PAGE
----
Example MRI parametric maps and a matched LFB stained section are presented in Fig. 1. Percentage changes in MRI parameters and LFB OD in the stroke lesion are shown in Fig. 2. LFB OD, MPF, and T2 demonstrated significant changes in all groups. ADC was significantly increased in the lesion (negative percentage change) only in the 10-day group. PD showed a significant change in the 1-day group. T1 changes did not reach significance. Patterns of a relative decrease in MPF and LFB OD appeared rather similar with only an about 10% mismatch for the 1-day group (Fig. 2). Among all MRI parameters, only MPF significantly correlated with LFB OD (R = 0.81, P<0.001) (table in Fig. 3, Fig. 4). In stepwise multivariate regression analysis (Fig. 5), MPF and T2 were retained as significant predictors of LFB OD. The resulting model provided very strong agreement with experimental data (adjusted R2 = 0.95).


MPF showed the best specificity to myelin damage in the ischemic lesion. In subacute stroke, MPF is also subjected to the effect of edema that diminishes during lesion evolution. Changes in other studied MRI parameters appeared non-specific to myelin and mostly driven by edema and necrosis. Particularly, minimal positive and negative ADC changes in the 1-day and 3-day groups are consistent with concurrent effects of cytotoxic and vasogenic edema. T1 maps showed limited utility due to convergence of T1 values in ultra-high magnetic fields7.


This study establishes MPF as a quantitative imaging biomarker of demyelination in the ischemic stroke lesions. An MPF decrease in the ischemic brain infarct is mostly determined by myelin damage with a minor confounding effect of edema. Highly accurate quantitation of myelin loss in the ischemic lesion is possible using a bivariate linear regression model including MPF and a complimentary T2 measurement providing correction for residual errors caused by edema.


The study was performed with financial support of Russian Science Foundation grant, the project №14-45-00040. The authors thank Petrovskiy D., Kudabaeva M., Nemirovich-Danchenko N., and Svetlik M. for their contribution in carrying out of surgery and data analysis.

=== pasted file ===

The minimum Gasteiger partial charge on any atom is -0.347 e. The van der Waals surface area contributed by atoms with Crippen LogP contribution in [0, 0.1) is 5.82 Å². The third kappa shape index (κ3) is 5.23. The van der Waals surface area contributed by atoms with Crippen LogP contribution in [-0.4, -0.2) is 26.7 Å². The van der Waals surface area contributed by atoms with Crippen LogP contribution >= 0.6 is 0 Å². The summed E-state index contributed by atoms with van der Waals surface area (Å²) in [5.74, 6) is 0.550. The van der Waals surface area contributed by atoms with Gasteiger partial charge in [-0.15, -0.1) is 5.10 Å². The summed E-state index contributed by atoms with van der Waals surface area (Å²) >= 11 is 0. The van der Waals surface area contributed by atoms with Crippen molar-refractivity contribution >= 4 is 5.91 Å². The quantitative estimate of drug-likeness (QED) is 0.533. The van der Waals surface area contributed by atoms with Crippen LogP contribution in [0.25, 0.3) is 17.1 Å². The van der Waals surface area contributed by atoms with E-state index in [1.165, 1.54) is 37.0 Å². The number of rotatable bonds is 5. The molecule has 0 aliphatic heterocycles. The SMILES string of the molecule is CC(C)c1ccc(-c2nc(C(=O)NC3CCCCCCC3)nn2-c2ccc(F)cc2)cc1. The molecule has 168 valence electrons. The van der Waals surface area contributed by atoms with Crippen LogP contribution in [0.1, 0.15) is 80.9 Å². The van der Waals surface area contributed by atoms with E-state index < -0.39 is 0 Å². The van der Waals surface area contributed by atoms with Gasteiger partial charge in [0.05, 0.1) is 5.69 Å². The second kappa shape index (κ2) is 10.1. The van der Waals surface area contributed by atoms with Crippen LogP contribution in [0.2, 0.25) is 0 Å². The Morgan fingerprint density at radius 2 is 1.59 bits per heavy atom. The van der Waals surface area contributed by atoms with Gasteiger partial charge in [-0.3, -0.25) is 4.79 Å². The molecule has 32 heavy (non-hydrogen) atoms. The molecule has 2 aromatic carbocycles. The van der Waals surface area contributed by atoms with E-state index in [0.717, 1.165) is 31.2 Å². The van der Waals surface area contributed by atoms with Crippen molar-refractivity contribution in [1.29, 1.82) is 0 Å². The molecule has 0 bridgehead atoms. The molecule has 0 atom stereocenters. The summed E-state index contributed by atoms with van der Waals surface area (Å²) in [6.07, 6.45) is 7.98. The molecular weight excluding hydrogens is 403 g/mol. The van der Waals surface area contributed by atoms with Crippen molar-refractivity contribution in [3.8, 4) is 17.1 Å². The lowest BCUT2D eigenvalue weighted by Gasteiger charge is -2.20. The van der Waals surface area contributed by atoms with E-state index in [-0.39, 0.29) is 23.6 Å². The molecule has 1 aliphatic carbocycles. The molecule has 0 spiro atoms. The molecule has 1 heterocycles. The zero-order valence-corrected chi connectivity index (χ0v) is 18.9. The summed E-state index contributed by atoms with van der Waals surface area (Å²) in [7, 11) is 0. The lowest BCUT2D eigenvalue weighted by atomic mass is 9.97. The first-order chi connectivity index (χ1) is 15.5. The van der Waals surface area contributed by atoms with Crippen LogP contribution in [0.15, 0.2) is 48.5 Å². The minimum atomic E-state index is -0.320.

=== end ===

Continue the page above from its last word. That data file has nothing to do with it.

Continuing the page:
1. Yarnykh VL. Fast macromolecular proton fraction mapping from a single off-resonance magnetization transfer measurement. Magn Reson Med. 2012;68(1):166–178.

2. Underhill HR, Rostomily RC, Mikheev AM, et al. Fast bound pool fraction imaging of the in vivo rat brain: Association with myelin content and validation in the C6 glioma model. Neuroimage 2011;54:2052-2065.

3. Khodanovich MY, Sorokina IV, Glazacheva VY, et al. Histological validation of fast macromolecular proton fraction mapping as a quantitative myelin imaging method in the cuprizone demyelination model. Sci Rep 2017;7:46686.

4. Wang Y, Liu G, Hong D, et al. White matter injury in ischemic stroke. Prog Neurobiol. 2016;141:45–60.

5. McIver SR, Muccigrosso M, Gonzales ER, et al. Oligodendrocyte degeneration and recovery after focal cerebral ischemia. Neuroscience. 2010;169:1364–1375.

6. Yarnykh VL. Time-efficient, high-resolution, whole brain three-dimensional macromolecular proton fraction mapping. Magn Reson Med 2016;75:2100-2106.

7. Naumova AV, Akulov AE, Khodanovich MY, et al. High-resolution three-dimensional macromolecular proton fraction mapping for quantitative neuroanatomical imaging of the rodent brain in ultra-high magnetic fields. NeuroImage. 2017;147:985-993.


Figure 1. MRI parametric maps and LFB histological stained section on the first day after ischemia. Arrows indicate the ischemic lesion.

Figure 2. Relative changes between the ischemic infarct and contralateral hemisphere. Mean ± Std.Error. Stars indicate significance: *- p<0.05; **- p<0.01; ***- p<0.001.

Figure 3. Correlations between changes in MRI parameters and LFB OD

Figure 4. Correlation between MPF and LFB OD percentage changes in the stroke lesion. R = 0.81. Confidence interval = 0.95.

Figure 5. Plot of observed vs. predicted values of percentage change in LFB OD with bivariate regression model including percentage changes in MPF and T2 as predictors. R = 0.98. Adjusted R2 = 0.95. Regression coefficients: for MPF β = 1.40, p < 0.001, for T2 β = 0.48, p < 0.01. Confidence Interval = 0.95.

Proc. Intl. Soc. Mag. Reson. Med. 26 (2018)